New figures from the European Commission show that EU governments are gradually making progress with their financial problems.
The budget deficit – the amount of new borrowing they undertake – came down last year.
For the whole EU, it fell from 3.9% of GDP in 2012 to 3.3%. For the eurozone, the decline was from 3.7% to 3%.
But they are still borrowing substantial amounts, so the total accumulated debt continued to rise.
That pattern affected both the eurozone and the European Union as a whole.
The eurozone figure is in line – just – with the upper limit that the EU expects member countries to meet.
Of course, there was a wide variation within the eurozone, with some countries borrowing a lot less than maximum.
Germany’s government finances were close to being balanced: no new borrowing. Luxembourg managed a small surplus, which means it reduced its government debt slightly.
Others still couldn’t comply with the 3% of GDP limit. France and Spain were the two big economies that went over that level, while Italy was just in line with it.
The figures for Greece tell an interesting story. A casual look suggests they got worse. But going beneath the surface, that was due to the costs of propping up the banks, a cost that isn’t repeated year after year. Take that out of the picture and the figures look a good deal better.
If you also take out interest payments on government debt, then Greece has, so a European Commission spokesman says, reached an important milestone. It has achieved what’s called a primary surplus in the government finances.
Critics say that the price of getting there, in terms of austerity and the wider economic damage it has done, is very high and unnecessarily so.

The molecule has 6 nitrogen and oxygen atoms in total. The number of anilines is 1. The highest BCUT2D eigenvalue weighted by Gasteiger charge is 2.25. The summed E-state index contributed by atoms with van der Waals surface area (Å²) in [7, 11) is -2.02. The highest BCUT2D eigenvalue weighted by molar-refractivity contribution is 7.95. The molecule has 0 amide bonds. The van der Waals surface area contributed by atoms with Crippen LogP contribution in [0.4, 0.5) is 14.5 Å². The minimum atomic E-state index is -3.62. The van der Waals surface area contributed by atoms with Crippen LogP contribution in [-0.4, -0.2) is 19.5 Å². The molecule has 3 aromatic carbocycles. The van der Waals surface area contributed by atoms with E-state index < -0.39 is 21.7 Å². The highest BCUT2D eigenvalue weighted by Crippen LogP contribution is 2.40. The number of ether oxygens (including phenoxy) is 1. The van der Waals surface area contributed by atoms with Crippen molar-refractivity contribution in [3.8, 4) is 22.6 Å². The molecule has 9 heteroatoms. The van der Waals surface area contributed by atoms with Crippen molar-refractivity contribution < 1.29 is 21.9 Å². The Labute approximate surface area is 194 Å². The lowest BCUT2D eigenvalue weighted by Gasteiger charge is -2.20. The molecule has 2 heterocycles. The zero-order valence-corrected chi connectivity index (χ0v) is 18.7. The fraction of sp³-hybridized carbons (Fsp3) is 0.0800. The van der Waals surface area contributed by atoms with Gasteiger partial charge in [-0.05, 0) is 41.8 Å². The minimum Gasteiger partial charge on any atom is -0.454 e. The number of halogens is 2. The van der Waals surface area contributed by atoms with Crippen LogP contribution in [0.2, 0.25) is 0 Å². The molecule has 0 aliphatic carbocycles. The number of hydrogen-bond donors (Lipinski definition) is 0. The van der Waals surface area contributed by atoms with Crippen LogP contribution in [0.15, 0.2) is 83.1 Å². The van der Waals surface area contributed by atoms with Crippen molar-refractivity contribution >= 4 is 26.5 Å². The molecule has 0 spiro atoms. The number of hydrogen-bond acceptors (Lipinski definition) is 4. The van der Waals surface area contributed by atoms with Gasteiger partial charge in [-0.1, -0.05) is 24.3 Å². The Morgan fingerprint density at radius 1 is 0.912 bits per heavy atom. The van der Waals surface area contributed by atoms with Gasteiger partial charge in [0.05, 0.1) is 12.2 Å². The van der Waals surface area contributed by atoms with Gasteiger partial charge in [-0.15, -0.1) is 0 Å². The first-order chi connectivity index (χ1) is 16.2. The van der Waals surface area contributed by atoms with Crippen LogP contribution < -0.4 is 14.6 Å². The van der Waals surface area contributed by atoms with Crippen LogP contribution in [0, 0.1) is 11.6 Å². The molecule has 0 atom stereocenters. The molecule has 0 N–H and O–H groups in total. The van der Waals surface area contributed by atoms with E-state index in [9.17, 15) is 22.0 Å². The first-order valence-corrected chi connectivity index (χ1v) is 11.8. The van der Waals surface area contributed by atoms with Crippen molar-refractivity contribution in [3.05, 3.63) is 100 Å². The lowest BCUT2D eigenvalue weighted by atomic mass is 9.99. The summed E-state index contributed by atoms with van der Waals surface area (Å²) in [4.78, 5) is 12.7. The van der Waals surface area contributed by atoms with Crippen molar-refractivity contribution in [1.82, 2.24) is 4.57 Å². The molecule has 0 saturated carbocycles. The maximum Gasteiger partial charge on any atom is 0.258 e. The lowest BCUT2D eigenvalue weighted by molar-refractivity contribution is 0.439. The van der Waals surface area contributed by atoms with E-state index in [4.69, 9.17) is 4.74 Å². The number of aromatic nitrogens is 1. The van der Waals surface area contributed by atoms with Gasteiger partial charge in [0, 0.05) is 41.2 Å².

That debate will no doubt linger on and it applies more widely than just to Greece. All the countries that received bailouts have made some progress. They have all also suffered economically in the process.
While those nations have all reduced their annual borrowing needs, their burden of accumulated debt continued to rise.
In cash terms, the debts will rise as long as they have to continue new borrowing. But the burden is usually measured as a percentage of GDP. Strong economic growth could be enough to get that measure of the burden going down, even if they do still have deficits.
The eurozone has started to recover, including some of the bailed-out countries. Even Greece, where it all started, is forecast by the International Monetary Fund to see some, weak growth this year. But overall, Europe is not likely to grow strongly in the near future.
The Eurozone’s financial repairs are far from complete. Unemployment is still painfully high in many countries. But these financial figures do show some signs of progress.